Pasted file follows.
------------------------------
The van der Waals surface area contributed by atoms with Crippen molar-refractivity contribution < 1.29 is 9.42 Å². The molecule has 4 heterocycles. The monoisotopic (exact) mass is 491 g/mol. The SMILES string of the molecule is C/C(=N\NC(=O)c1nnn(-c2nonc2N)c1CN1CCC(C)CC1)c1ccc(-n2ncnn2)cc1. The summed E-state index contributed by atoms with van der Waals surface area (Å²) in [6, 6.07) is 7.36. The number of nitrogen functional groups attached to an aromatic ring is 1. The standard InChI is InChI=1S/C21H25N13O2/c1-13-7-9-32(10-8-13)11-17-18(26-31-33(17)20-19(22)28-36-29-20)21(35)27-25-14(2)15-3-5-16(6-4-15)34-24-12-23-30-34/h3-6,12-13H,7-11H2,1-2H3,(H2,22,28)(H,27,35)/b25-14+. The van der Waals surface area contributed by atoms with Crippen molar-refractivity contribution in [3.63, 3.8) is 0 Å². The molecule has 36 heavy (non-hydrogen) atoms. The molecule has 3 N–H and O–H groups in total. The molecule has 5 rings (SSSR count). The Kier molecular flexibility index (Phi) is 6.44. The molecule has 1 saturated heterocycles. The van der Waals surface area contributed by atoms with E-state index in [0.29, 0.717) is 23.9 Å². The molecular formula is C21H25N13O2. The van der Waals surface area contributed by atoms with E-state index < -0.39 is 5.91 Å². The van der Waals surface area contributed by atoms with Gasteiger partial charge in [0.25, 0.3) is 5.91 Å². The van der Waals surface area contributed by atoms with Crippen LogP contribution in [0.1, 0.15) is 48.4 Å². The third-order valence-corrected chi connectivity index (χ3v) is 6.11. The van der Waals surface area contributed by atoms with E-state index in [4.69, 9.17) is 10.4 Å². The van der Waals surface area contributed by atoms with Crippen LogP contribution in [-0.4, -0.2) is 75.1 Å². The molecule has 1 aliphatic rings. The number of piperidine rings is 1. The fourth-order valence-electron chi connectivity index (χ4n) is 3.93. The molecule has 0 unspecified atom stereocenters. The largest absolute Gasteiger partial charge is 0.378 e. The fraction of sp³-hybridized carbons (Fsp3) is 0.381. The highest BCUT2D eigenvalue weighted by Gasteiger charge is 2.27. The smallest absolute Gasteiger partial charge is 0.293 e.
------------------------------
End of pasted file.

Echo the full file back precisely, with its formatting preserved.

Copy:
The van der Waals surface area contributed by atoms with Crippen molar-refractivity contribution < 1.29 is 9.42 Å². The molecule has 4 heterocycles. The monoisotopic (exact) mass is 491 g/mol. The SMILES string of the molecule is C/C(=N\NC(=O)c1nnn(-c2nonc2N)c1CN1CCC(C)CC1)c1ccc(-n2ncnn2)cc1. The summed E-state index contributed by atoms with van der Waals surface area (Å²) in [6, 6.07) is 7.36. The number of nitrogen functional groups attached to an aromatic ring is 1. The standard InChI is InChI=1S/C21H25N13O2/c1-13-7-9-32(10-8-13)11-17-18(26-31-33(17)20-19(22)28-36-29-20)21(35)27-25-14(2)15-3-5-16(6-4-15)34-24-12-23-30-34/h3-6,12-13H,7-11H2,1-2H3,(H2,22,28)(H,27,35)/b25-14+. The van der Waals surface area contributed by atoms with Crippen molar-refractivity contribution in [3.63, 3.8) is 0 Å². The molecule has 36 heavy (non-hydrogen) atoms. The molecule has 3 N–H and O–H groups in total. The molecule has 5 rings (SSSR count). The Kier molecular flexibility index (Phi) is 6.44. The molecule has 1 saturated heterocycles. The van der Waals surface area contributed by atoms with E-state index in [0.29, 0.717) is 23.9 Å². The molecular formula is C21H25N13O2. The van der Waals surface area contributed by atoms with E-state index < -0.39 is 5.91 Å². The van der Waals surface area contributed by atoms with Gasteiger partial charge in [0.25, 0.3) is 5.91 Å². The van der Waals surface area contributed by atoms with Crippen LogP contribution in [0.1, 0.15) is 48.4 Å². The third-order valence-corrected chi connectivity index (χ3v) is 6.11. The van der Waals surface area contributed by atoms with E-state index in [4.69, 9.17) is 10.4 Å². The van der Waals surface area contributed by atoms with Crippen LogP contribution in [-0.4, -0.2) is 75.1 Å². The molecule has 1 aliphatic rings. The number of piperidine rings is 1. The fourth-order valence-electron chi connectivity index (χ4n) is 3.93. The molecule has 0 unspecified atom stereocenters. The largest absolute Gasteiger partial charge is 0.378 e. The fraction of sp³-hybridized carbons (Fsp3) is 0.381. The highest BCUT2D eigenvalue weighted by Gasteiger charge is 2.27. The smallest absolute Gasteiger partial charge is 0.293 e.